Money-order donations totaled more than $56,000 — primarily from the city’s taxi industry — and are part of the $2.7 million war chest the Gray campaign amassed in last year’s defeat of incumbent Adrian M. Fenty, who spent nearly $5 million on his reelection bid.
Revelations about the money orders and cash follow allegations that Gray’s campaign paid and promised a job to Sulaimon Brown, a minor mayoral candidate, to entice him to stay in the race and disparage Fenty. The U.S. attorney’s office is investigating Brown’s allegations as part of a criminal probe; Gray has denied any wrongdoing.
Taken together, the allegations suggest that officials in Gray’s campaign either didn’t know the law or disregarded it.
“If there were mistakes that were made and they were willful, obviously, people should be held accountable,” said Gray, adding that because he was a late entry into the race, he had to quickly launch a campaign apparatus. “It was a truncated campaign. . . . It was very chaotic. You had to trust people to run what they were responsible for.”
It is unclear what led to the discrepancies among some of the 233 money-order contributions. Reuben O. Charles II, who oversaw much of the campaign’s fundraising efforts, did not return calls for comment; Howard L. Brooks, a campaign consultant who helped organized taxi industry support for Gray, declined to comment through his attorney.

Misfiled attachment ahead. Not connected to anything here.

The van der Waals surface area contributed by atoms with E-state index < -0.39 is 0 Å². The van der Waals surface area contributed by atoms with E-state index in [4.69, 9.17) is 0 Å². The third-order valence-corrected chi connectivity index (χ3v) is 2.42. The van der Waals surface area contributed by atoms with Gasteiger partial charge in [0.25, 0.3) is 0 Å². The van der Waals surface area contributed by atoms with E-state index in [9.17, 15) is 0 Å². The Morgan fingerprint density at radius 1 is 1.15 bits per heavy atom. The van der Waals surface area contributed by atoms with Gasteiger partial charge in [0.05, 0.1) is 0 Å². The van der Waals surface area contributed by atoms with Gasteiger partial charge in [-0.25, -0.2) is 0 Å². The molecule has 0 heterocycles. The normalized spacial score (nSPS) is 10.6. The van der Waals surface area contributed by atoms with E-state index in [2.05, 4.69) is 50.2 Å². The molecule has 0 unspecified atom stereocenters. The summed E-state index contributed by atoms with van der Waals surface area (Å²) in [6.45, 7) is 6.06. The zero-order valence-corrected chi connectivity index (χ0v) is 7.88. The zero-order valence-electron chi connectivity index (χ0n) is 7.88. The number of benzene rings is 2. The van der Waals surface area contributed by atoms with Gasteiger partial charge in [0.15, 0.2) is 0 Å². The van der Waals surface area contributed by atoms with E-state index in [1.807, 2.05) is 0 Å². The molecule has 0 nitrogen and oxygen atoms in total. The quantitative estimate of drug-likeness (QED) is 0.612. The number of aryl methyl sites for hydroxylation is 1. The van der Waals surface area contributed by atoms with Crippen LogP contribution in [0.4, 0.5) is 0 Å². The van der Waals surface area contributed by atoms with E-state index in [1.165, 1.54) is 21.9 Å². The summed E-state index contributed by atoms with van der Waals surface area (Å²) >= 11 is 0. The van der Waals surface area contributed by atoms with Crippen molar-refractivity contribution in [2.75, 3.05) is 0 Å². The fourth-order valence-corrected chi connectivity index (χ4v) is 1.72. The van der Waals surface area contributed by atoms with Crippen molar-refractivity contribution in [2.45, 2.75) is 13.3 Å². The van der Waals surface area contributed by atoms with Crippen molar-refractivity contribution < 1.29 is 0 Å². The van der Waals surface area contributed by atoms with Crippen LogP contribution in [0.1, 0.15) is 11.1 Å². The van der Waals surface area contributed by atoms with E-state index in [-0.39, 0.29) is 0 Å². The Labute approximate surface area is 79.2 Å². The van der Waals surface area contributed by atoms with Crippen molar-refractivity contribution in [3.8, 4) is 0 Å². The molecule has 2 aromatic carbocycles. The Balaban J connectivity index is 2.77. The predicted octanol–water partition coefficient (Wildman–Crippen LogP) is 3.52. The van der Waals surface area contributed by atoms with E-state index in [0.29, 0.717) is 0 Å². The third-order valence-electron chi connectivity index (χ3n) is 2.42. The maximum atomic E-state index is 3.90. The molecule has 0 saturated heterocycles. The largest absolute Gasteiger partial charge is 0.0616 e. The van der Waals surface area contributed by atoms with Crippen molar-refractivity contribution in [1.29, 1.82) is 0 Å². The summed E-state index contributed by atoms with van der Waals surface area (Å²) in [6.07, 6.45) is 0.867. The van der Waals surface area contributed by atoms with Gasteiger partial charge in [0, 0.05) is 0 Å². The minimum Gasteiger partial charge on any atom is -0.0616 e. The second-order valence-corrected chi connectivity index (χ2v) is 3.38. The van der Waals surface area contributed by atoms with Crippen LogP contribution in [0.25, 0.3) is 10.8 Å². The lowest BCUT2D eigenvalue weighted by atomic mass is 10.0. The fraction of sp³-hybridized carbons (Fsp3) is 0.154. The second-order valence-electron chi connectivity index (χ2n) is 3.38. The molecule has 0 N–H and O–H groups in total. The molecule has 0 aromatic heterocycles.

“It’s easy for campaigns to get out of control. It’s becoming very clear that Vincent Gray had bad actors operating high in his campaign,” said Tony Bullock, a former senior adviser and director of communications for former mayor Anthony A. Williams. “But he is ultimately responsible for the people operating his campaign.”
The city’s Office of Campaign Finance is auditing the campaign, but spokesman Wesley Williams said the rules governing donations are clear.
“You’re not allowed to . . . knowingly accept [cash] and turn it into money orders,” Williams said. Contributors “can make the money order themselves, but you can’t make the money order for them.”
Any individual or political committee in violation of city campaign rules could face a fine of up to $5,000 and six months in prison. Anyone who “knowingly” misleads or files misleading reports can be fined up to $10,000 and receive a five-year prison term.
The mayor said that the campaign has complied with the OCF investigation and that a veteran of his previous campaigns, Thomas Gore, provided training material to staffers that specified rules about cash donations. Gore did not return calls seeking comment.